Dual spreader sets make a late evening appearance in Truckee after an unusual trip east to Boca. Due to heavy snow in December of 2021, spreaders were also needed east of Truckee.
After a day of spreading snow, SPMW 4030 heads east through Soda Springs. Hot on its tail is an eastbound Z train which was delayed due to snow fighting operations. Union Pacific’s Roseville Sub Dispatcher is anxious to get trains moving.
The orange coloring of Union Pacific’s spreader sets make them easy to spot in snowy conditions.

Most winters, the spreaders, flangers and snowcats are enough to keep the railroad open. When conditions get really tough, Union Pacific has to go to the last line of defense.

Rotaries

The iconic rotary snowplows are the railroad’s last hope during fierce winter storms. Although the flangers and spreaders work tirelessly throughout the winter months, their efforts are not always enough. As snow accumulates beyond the pace of the spreaders, the rotaries are called to the rescue. Years of service in the harshest conditions have made the rotaries somewhat of a legend along the railroad.

“They were sometimes called war wagons” said retired Southern Pacific superintendent Bill Lynch, “going to war against Mother Nature.”

Historically, the rotaries have only been called out once every ten years or so. During a historic winter in February of 2017, Union Pacific called upon the rotaries to clear snow from the Donner Pass Route. Union Pacific issued the following special statement to their customers:

“To Our Customers,

Union Pacific’s most powerful snow-removal machine, the rotary snow plow, was in full operation this past weekend during the third snowiest winter in the Sierras in recorded history. The plow cut through snow that reached depths of 13 feet, across 14 miles near the Donner Pass. The railroad’s first and second lines of defense against snowstorms – flangers and spreaders – were unable to keep the tracks clear due to the depth of snow walls, so the rotary was required to clear large amounts of snow in a timely manner.

We have three one-of-a-kind rotary snow plows to use as needed during winter months. Union Pacific’s plows were originally built in the 1920s and operated by steam, then overhauled and converted to diesel electric in the 1950s. In 2012, we made the first major makeover in more than 60 years to one rotary plow enhancing its productivity, reliability and power. We plan to enhance another rotary plow in 2017.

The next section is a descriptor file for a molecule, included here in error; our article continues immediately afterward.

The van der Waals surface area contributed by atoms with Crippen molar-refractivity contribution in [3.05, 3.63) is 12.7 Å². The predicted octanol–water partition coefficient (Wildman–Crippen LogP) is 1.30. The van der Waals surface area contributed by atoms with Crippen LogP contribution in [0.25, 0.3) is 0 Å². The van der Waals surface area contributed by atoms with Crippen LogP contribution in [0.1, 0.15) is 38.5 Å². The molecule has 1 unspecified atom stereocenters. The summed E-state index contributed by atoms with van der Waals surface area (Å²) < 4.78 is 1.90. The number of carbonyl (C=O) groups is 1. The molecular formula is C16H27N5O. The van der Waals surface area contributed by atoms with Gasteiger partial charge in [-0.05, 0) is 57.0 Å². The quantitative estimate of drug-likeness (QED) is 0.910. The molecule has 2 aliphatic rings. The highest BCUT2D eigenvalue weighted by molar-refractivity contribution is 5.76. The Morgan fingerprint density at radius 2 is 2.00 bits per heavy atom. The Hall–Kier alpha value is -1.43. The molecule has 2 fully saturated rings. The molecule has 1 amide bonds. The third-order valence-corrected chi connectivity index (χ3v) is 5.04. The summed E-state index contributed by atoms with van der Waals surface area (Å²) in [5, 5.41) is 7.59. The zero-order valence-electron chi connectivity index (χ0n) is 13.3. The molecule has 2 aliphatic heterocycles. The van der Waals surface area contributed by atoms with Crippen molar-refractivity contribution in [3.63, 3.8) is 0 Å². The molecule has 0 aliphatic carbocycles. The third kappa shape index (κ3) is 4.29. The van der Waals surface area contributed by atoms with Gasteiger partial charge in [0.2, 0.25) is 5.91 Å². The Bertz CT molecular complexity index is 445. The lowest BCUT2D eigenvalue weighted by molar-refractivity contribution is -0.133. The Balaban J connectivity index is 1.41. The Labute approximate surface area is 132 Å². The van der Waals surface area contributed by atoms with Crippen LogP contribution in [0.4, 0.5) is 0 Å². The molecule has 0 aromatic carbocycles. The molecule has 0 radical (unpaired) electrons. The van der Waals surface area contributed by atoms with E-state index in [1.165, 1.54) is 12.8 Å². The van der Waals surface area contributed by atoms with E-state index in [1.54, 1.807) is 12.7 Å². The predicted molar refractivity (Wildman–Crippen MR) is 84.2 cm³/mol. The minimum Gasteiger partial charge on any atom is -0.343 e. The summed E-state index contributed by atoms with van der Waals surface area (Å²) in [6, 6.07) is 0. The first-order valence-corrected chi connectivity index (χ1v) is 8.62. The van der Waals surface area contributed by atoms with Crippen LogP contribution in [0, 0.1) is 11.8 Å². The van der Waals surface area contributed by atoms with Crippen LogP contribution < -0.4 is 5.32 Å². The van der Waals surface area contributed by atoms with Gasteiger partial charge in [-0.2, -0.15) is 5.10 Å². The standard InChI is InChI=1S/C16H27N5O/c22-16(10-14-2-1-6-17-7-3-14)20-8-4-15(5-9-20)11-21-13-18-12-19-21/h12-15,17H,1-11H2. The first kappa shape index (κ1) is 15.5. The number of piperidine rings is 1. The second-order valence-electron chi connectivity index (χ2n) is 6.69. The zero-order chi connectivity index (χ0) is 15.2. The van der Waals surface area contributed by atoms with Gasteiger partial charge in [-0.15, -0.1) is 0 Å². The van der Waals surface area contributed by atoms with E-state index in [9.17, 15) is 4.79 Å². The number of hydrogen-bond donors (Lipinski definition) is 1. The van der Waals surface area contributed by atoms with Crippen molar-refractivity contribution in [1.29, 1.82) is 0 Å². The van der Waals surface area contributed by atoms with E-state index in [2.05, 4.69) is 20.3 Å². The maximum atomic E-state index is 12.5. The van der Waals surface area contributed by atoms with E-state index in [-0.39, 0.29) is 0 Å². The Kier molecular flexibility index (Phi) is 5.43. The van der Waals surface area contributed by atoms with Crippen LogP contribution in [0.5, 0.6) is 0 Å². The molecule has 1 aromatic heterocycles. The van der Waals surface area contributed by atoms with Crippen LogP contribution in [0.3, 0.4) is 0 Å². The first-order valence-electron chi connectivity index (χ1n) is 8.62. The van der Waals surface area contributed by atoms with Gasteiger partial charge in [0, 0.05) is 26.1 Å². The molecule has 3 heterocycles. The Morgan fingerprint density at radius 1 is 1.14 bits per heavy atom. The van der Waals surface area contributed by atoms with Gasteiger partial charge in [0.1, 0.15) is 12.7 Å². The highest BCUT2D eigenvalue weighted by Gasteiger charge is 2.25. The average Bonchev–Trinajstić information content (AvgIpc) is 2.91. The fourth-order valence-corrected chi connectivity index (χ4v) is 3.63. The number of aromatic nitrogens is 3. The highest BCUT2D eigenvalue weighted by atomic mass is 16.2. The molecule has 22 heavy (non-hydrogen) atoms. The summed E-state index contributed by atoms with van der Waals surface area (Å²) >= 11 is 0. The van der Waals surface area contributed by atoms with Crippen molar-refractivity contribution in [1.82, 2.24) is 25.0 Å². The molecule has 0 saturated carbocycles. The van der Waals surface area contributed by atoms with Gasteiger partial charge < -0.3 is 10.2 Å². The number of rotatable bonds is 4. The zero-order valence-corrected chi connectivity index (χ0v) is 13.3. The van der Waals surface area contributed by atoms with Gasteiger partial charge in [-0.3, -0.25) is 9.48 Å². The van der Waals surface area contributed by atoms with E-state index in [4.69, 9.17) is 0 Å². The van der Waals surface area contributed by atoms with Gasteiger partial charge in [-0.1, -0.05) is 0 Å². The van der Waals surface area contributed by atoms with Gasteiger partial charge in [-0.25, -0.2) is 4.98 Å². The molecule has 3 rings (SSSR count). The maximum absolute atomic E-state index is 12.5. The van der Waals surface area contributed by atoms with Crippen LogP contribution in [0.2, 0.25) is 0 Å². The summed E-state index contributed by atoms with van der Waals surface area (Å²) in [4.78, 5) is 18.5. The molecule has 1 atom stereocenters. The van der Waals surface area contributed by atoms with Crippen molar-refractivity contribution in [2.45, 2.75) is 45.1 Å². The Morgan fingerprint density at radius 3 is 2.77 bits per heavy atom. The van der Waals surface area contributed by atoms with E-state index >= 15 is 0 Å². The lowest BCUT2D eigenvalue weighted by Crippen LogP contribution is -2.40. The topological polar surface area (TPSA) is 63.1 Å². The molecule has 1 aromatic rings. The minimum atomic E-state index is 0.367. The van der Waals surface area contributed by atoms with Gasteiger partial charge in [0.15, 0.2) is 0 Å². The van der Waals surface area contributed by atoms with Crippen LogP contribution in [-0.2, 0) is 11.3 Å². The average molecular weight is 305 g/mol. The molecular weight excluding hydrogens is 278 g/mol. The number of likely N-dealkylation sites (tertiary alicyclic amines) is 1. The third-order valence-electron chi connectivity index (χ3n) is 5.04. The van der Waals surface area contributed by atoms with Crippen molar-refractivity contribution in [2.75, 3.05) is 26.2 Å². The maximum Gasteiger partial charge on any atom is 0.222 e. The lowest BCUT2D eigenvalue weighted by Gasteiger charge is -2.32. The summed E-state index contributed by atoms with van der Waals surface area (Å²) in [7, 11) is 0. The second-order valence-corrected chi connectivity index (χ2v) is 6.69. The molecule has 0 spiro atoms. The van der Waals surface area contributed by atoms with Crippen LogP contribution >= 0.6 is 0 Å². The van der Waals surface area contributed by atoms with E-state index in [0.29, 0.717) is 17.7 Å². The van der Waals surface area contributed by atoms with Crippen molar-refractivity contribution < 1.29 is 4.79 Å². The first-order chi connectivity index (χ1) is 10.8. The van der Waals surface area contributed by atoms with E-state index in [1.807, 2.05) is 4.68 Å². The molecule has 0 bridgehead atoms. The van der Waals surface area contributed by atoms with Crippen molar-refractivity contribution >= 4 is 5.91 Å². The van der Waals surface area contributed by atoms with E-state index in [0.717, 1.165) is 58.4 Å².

Union Pacific is working diligently during the winter months to keep our lines cleared of snow and ready for your business.”

The powerful rotary snowplow works east through Troy, California.
SPMW 207 shows off its impressive “throw” as it cuts through heavy snow at Norden.
As the rotaries work to clear snow from the Donner Pass Route, Amtrak’s eastbound California Zephyr rolls by on main track #2 at Norden.
The unique design of the rotary snowplow makes it quite the spectacle.
Without snow fighters, this critical transportation corridor would be cut off.
A late winter evening finds the SPMW 207 (rotary) is in the siding at Emigrant Gap. Meanwhile, a westbound manifest heads down main track #1 while an eastbound grain train waits at Switch 9.

The rotary snowplows are incredible pieces of machinery. Their power is unmatched and is called upon during the worst conditions. If you have the opportunity to see a rotary in action, it will be a memorable experience.

Railroad Photography Tips

Safety

As always, remain a safe distance away from the tracks. Remember that these trains are designed to move snow, and therefore a normally safe distance away from the tracks may be inadequate. Always prepare for snow & ice tailings coming from flangers, spreaders and rotaries.

Conditions on the Donner Pass Route can change quickly. Often times, road conditions will deteriorate first. Make sure your vehicle is winterized. In addition to having a full tank of gas, it is important to carry tire chains, extra winter clothing, food and water. Stay up to date on road conditions by googling “CalTrans Road Conditions”.

A midmorning hike through fresh snow at Norden.

Equipment

Photographing snow fighting operations can require additional equipment in order to be successful. Remember, if you are not comfortable, your images and creativity are going to suffer. Plan ahead!

Make sure you have proper snow attire. Wearing waterproof, insulated snow boots along with heavy winter socks will keep your feet warm. Waterproof snow pants, jackets and gloves are also critical. When it comes to staying warm, layers are the key. A beanie and/or hat can help keep your head and ears comfortable as well.

Snowshoes will make your life much easier while hiking in snow-covered terrain. Most of the Donner Pass Route is inaccessible by car during the winter months. In order to access desirable photo locations, snowshoes are a must-have. I use the Tubbs Mountaineering Snowshoes. While pricey, they are built for extreme environments and will keep you safe. Check them out: https://tubbssnowshoes.com